• A prominent social voice. She has dedicated herself to the causes she cares most about, instead of merely falling in line with “how a First Lady should present herself”. Through consistent effort she pushed for American society to take childhood obesity seriously and sought to spread the motto of higher education beyond her country.
  • Intelligent. She is well-informed and earned her academic achievements through a lot of struggle – financially and against racism.She is confident of her abilities and once said, “I never cut class. I loved getting A’s, I liked being smart. I liked being on time. I thought being smart is cooler than anything in the world.”
  • She is a great communicator who can take her stand and highlight her message in the most effective manner.Her campaign attacks on Donald Trump – with a focus on issues and their impact – were the hardest to counter.
  • She possesses the ability to balance professional and family life. “I admire Michelle Obama because of her ability to juggle family and professional roles with poise and great strength. She inspires me on a daily basis to serve the community and my clients with conviction and optimism”, says Adelee Cabrera, regional director, Starr Catering Group.For the several women and men who confront the dual demands of professional and personal life, this is an inspiration.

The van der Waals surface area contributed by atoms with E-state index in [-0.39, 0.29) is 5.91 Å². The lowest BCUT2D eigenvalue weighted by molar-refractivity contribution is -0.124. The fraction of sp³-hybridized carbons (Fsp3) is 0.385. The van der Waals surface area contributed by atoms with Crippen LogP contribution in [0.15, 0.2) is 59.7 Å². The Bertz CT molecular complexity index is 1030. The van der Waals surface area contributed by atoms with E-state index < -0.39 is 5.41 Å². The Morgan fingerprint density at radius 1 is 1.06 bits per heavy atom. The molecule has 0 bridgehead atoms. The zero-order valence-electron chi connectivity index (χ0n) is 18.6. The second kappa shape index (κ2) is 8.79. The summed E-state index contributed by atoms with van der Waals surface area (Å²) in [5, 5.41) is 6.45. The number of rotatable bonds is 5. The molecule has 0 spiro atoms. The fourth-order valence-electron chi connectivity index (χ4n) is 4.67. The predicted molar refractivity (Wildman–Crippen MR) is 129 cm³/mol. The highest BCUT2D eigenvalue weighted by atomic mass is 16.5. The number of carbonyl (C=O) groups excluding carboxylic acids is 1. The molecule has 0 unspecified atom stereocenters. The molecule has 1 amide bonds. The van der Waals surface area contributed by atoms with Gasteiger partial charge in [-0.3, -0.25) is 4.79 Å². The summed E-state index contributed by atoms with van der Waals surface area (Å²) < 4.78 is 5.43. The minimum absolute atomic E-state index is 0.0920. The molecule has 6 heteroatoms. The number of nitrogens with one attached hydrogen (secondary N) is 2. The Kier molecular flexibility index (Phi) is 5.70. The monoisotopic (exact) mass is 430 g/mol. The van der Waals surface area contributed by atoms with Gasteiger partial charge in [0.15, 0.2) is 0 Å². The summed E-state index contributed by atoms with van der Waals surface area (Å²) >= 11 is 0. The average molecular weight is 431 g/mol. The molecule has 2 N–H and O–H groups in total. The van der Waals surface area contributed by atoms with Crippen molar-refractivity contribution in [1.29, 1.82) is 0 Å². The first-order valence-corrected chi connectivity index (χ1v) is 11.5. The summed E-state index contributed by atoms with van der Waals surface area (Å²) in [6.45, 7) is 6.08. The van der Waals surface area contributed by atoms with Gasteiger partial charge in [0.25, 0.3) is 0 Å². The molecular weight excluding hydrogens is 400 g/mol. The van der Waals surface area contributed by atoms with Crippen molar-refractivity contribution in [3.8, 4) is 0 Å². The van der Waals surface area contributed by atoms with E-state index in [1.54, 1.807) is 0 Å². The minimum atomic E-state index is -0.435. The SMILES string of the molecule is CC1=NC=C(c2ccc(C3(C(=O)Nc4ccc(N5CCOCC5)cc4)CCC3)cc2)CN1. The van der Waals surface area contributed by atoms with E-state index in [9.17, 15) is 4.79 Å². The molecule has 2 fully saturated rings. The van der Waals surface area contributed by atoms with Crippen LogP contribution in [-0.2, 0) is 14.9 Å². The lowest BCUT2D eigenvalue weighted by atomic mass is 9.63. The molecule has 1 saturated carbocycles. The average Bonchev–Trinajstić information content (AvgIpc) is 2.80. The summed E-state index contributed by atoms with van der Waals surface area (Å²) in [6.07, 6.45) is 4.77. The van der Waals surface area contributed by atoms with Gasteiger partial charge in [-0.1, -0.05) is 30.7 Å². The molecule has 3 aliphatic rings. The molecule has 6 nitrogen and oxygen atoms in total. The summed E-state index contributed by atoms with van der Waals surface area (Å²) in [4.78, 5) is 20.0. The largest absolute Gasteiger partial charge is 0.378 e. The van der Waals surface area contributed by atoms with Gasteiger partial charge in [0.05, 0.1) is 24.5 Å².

• She comes across as authentic. Be it in her speeches or in her actions or her style and dress sense, she doesn’t rely excessively on norms. She does not hold back from making fun of herself and carries it off well; most importantly she exudes genuineness. “She has a kind of informality that comes off as very natural, and in a generation that is searching for authenticity and connection, I think that helps,” said political scientist William A. Galston.

When has she been criticized?

The criticism usually stems from supporters of the Republican Party and finds a place in media outlets affiliated with them.

  • After she spoke severely against Donald Trump for his “locker room talk”, Trump, who had usually refrained from criticizing the First Lady, did so in one of his speeches. He said, “All she wants to do is campaign.” He also did not address her by name and said, “I see how much his (Obama’s) wife likes Hillary, but wasn’t she the one who originally started the statement ‘if you can’t take care of your home’ . . . right